On the 19th of June, at 2:00 p.m. in Room H-236 of the Capitol, my Subcommittee requests that a representative of the Department of Defense appear as a witness and testify on the posture of the Department of Defense regarding these matters.
I ask that such witness testify as to what action, if any, the Department of Defense has taken in relation to a judgement entered into a class action lawsuit in which the presiding judge directed the Northrop Corporation to request the Department of Defense to examine "present rules applying to the use of foreign agents to ensure Northrop practices are consistent with the law." (18 May, 1975, Sunday, Business and Finance, The New York Times, Sec. 3, p. 12, last column.)
I would like to receive testimony from such witness as to what actions have been taken by the Department of Defense to ascertain whether or not the $30 million in funding for foreign consultants by Northrop was regained by Northop Inc. by overcharges in United States contracts with that company.
We would like to know whether or not the Department of Defense or any of its employees advised American Corporations on the subject of the payment of gratuities or fees or the issuance of stock to foreign officials in order to obtain arms business.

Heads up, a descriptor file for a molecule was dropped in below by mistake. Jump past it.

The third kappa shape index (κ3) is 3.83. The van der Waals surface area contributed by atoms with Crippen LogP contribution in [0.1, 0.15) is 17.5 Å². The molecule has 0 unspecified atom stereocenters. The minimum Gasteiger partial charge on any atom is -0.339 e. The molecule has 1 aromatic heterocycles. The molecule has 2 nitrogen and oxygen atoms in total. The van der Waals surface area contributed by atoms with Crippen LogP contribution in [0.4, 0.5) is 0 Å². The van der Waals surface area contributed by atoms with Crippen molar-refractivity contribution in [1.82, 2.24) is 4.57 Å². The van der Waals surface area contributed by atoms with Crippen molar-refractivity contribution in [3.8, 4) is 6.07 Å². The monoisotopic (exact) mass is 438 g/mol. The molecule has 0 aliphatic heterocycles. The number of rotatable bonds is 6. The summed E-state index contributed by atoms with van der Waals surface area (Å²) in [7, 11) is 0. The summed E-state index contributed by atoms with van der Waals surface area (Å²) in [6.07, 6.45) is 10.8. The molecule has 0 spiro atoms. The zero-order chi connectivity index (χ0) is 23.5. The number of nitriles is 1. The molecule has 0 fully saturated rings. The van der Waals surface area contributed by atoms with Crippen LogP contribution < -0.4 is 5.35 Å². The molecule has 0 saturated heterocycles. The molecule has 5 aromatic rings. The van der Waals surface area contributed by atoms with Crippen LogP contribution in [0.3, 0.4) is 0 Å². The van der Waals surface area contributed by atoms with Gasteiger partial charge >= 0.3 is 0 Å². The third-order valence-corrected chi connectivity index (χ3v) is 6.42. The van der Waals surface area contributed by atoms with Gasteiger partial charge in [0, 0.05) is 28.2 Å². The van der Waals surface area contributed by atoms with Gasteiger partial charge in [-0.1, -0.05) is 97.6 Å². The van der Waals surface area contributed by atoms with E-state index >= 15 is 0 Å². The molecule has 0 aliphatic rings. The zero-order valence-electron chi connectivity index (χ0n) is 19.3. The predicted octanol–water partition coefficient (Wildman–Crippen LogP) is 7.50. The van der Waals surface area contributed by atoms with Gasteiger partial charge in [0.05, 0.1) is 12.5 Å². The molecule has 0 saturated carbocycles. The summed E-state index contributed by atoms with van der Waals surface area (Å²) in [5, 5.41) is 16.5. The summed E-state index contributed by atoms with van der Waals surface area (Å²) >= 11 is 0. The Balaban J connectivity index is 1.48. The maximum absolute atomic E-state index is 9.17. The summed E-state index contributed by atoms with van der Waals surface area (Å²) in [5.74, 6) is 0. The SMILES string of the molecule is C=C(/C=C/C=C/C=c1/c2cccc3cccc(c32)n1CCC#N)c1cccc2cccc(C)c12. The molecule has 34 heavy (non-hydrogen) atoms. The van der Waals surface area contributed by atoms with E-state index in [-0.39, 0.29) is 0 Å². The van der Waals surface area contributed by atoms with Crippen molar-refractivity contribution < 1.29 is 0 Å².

If such advice was given, we would like to have in the record of the hearing what that advice was.
Of course, we would expect the Department witness to give us some background information on the adverse impact of recent disclosures on our relations with other countries in the military field. General Paul Stehlin's situation is one that would have adverse impact, as well as charges in relation to military officials of other lands.
The main thrust of our hearings on this subject which began on the 5th of June is to obtain information as to what legal remedies are available to the United States Government, the American people and shareholders on this issue. It appears that the Securities Exchange Commission, the Overseas Private Investment Corporation and the Internal Revenue Service as well as the AntiTrust Division of the Department of Justice may have remedies available to protect the public.
The questions we will have to face is whether or not new legislation is necessary and whether or not the agencies of Government can, or are providing protection for the public at present?
The cooperation of your agency will be most appreciated.
ROBERT N. C. NIX,
Chairman, Subcommittee on